You also need to empty your holding tanks regularly to prevent build-up. Once a month or so, do a tank cleanout using the inlet valve installed on the side of your tank. Rinsing, emptying, and treating your tanks with care will help you keep them clean and usable without clogs.

Make sure you have the right sewer connections to make the job easier. Never be afraid to run a lot of water through your tanks to keep toilet paper and other waste from sitting or backing up.

Build-ups can cause a foul odor in the bathroom, so preventing them is always good, but sometimes they happen. If they do, it’s important to use products that are intended for RV use. Another way to dissolve small clogs naturally is by using baking soda and vinegar.

Some people also say you can loosen and clean out excess waste in your tanks by regularly flushing them with borax and dish soap. However, you should never put harmful household chemicals like Drano down your RV’s toilet.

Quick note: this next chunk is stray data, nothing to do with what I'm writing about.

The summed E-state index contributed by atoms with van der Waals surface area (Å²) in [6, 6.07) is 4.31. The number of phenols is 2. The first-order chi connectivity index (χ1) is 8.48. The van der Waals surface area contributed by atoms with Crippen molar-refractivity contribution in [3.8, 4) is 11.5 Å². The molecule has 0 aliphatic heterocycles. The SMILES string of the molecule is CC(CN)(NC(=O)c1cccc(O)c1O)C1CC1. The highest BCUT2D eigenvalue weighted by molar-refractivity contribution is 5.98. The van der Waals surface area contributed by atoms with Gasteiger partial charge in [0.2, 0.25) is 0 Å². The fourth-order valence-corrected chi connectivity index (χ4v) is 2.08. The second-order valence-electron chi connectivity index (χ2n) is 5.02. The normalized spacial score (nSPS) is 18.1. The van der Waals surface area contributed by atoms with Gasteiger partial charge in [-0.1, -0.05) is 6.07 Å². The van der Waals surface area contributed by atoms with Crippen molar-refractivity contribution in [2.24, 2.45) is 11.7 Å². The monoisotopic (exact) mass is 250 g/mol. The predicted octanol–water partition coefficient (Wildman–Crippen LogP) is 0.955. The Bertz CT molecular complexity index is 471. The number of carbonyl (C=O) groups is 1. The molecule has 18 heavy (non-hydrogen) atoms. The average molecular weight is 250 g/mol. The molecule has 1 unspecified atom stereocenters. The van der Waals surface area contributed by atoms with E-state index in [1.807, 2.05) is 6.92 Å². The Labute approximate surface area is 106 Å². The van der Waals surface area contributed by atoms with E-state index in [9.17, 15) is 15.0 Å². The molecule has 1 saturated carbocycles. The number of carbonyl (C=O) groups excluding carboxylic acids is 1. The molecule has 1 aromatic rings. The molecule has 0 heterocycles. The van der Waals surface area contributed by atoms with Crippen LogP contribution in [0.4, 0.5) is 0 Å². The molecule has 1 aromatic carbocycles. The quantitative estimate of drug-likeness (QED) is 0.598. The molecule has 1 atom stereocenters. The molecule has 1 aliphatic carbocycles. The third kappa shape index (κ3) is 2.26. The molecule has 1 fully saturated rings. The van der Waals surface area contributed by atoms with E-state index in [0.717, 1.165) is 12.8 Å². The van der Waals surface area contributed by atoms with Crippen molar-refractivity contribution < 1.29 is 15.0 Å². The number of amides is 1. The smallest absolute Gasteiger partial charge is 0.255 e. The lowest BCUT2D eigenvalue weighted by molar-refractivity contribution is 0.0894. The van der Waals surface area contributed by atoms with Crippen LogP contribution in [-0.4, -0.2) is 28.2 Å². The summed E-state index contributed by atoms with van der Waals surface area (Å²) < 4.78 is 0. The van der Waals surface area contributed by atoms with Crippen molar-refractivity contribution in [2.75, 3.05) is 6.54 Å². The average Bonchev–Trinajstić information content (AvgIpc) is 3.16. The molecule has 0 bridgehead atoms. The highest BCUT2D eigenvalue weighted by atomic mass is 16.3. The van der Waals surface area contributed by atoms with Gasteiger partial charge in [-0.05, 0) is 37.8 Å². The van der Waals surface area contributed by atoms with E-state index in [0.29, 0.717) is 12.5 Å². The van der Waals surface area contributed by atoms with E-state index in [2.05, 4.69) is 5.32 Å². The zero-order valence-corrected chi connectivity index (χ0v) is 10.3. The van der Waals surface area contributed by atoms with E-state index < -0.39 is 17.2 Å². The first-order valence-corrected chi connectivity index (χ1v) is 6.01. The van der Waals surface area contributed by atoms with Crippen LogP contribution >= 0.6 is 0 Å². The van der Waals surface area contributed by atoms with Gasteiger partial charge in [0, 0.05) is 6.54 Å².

Your kitchen sink, bathroom sink, and shower all drain into the grey water holding tank. It also needs to be flushed and dumped regularly, but it’s not quite as finicky as your black water tank. Keeping it clean has more to do with preventative maintenance than cleaning.

Ensure that you have mesh drain screens sitting in every sink and shower to catch debris, hair, and anything else that could clog your fragile RV pipes and tanks.

Air conditioning and heat

While air conditioning and heat definitely keep you comfortable, it is susceptible to getting clogged with dirt, especially in a trailer. It’s important to change out your filters once a year if your RV is in storage, and more frequently if you’re traveling in it. Also, make sure you change the filters and check the units before you begin traveling. If you don’t keep them clean, they can malfunction and be a health hazard for everyone in the trailer.